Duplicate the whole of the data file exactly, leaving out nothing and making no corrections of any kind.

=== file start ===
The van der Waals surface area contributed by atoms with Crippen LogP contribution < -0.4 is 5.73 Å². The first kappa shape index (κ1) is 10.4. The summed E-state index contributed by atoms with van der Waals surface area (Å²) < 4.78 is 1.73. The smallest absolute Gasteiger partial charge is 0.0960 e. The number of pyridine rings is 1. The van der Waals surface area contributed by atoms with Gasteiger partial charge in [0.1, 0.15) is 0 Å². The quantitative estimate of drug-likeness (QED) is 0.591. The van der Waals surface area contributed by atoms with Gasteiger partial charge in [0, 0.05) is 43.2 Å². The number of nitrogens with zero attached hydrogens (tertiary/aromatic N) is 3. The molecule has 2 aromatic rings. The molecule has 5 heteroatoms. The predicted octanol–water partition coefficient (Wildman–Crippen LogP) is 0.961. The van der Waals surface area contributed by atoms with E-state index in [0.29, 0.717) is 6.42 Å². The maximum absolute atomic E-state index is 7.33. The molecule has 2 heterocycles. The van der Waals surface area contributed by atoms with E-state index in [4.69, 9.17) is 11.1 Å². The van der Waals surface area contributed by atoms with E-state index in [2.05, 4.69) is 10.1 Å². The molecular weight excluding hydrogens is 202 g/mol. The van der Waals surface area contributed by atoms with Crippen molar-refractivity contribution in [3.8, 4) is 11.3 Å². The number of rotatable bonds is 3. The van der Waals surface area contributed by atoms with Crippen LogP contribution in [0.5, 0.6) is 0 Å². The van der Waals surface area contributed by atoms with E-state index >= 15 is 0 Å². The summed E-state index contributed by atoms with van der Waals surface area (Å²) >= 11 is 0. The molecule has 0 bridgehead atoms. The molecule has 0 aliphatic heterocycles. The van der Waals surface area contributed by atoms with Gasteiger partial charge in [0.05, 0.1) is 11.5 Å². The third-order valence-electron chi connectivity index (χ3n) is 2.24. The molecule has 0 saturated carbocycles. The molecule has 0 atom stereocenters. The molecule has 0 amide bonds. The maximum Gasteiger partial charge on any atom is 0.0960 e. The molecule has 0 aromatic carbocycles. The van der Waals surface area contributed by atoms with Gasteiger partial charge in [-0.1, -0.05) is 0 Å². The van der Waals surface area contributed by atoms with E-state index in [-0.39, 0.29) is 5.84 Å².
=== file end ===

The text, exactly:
The van der Waals surface area contributed by atoms with Crippen LogP contribution < -0.4 is 5.73 Å². The first kappa shape index (κ1) is 10.4. The summed E-state index contributed by atoms with van der Waals surface area (Å²) < 4.78 is 1.73. The smallest absolute Gasteiger partial charge is 0.0960 e. The number of pyridine rings is 1. The van der Waals surface area contributed by atoms with Gasteiger partial charge in [0.1, 0.15) is 0 Å². The quantitative estimate of drug-likeness (QED) is 0.591. The van der Waals surface area contributed by atoms with Gasteiger partial charge in [0, 0.05) is 43.2 Å². The number of nitrogens with zero attached hydrogens (tertiary/aromatic N) is 3. The molecule has 2 aromatic rings. The molecule has 5 heteroatoms. The predicted octanol–water partition coefficient (Wildman–Crippen LogP) is 0.961. The van der Waals surface area contributed by atoms with E-state index in [0.29, 0.717) is 6.42 Å². The maximum absolute atomic E-state index is 7.33. The molecule has 2 heterocycles. The van der Waals surface area contributed by atoms with E-state index in [4.69, 9.17) is 11.1 Å². The van der Waals surface area contributed by atoms with E-state index in [2.05, 4.69) is 10.1 Å². The molecular weight excluding hydrogens is 202 g/mol. The van der Waals surface area contributed by atoms with Crippen molar-refractivity contribution in [3.8, 4) is 11.3 Å². The number of rotatable bonds is 3. The van der Waals surface area contributed by atoms with Crippen LogP contribution in [0.5, 0.6) is 0 Å². The van der Waals surface area contributed by atoms with E-state index >= 15 is 0 Å². The summed E-state index contributed by atoms with van der Waals surface area (Å²) >= 11 is 0. The molecule has 0 bridgehead atoms. The molecule has 0 aliphatic heterocycles. The van der Waals surface area contributed by atoms with Gasteiger partial charge in [0.05, 0.1) is 11.5 Å². The third-order valence-electron chi connectivity index (χ3n) is 2.24. The molecule has 0 saturated carbocycles. The molecule has 0 atom stereocenters. The molecule has 0 amide bonds. The maximum Gasteiger partial charge on any atom is 0.0960 e. The molecule has 0 aromatic carbocycles. The van der Waals surface area contributed by atoms with Gasteiger partial charge in [-0.1, -0.05) is 0 Å². The van der Waals surface area contributed by atoms with E-state index in [-0.39, 0.29) is 5.84 Å².